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Keywords:

  • Chemical exposure;
  • Ventilation;
  • Asthma;
  • Allergies;
  • Biomarkers;
  • Dust;
  • Urine

Abstract  The principle objective of the Danish research program ‘Indoor Environment and Children’s Health’ (IECH) was to explore associations between various exposures that children experience in their indoor environments (specifically their homes and daycare centers) and their well-being and health. The targeted health endpoints were allergy, asthma, and certain respiratory symptoms. The study was designed with two stages. In the first stage, a questionnaire survey was distributed to more than 17 000 families with children between the ages of 1 and 5. The questionnaire focused on the children’s health and the environments within the homes they inhabited and daycare facilities they attended. More than 11 000 questionnaires were returned. In the second stage, a subsample of 500 children was selected for more detailed studies, including an extensive set of measurements in their homes and daycare centers and a clinical examination; all clinical examinations were carried out by the same physician. In this study, the methods used for data collection within the IECH research program are presented and discussed. Furthermore, initial findings are presented regarding descriptors of the study population and selected characteristics of the children’s dwellings and daycare centers.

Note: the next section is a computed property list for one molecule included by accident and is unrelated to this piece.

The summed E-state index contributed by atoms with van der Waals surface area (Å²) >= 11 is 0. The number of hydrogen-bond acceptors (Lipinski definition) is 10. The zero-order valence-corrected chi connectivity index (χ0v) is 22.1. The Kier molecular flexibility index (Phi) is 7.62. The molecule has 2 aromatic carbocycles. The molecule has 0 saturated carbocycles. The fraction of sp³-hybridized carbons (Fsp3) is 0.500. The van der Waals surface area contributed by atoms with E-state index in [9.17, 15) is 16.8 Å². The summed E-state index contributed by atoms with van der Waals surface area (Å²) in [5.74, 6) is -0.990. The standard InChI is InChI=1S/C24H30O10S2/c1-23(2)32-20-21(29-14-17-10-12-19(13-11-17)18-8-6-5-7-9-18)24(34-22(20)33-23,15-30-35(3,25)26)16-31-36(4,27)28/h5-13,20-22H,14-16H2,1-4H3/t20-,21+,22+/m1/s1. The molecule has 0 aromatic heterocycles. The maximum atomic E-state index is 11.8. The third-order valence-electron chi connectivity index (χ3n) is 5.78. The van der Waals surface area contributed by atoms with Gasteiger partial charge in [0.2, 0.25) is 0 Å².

Practical Implications

This study outlines methods that might be followed by future investigators conducting large-scale field studies of potential connections between various indoor environmental factors and selected health endpoints. Of particular note are (i) the two-stage design – a broad questionnaire-based survey followed by a more intensive set of measurements among a subset of participants who have been selected based on their responses to the questionnaire; (ii) the case–base approach utilized in the stage 2 in contrast to the more commonly used case–control approach; (iii) the inclusion of the children’s daycare environment when conducting intensive sampling to more fully capture the children’s total indoor exposure; and (iv) all clinical examinations conducted by the same physician. We recognize that future investigators are unlikely to fully duplicate the methods outlined in this study, but we hope that it provides a useful starting point in terms of factors that might be considered when designing such a study.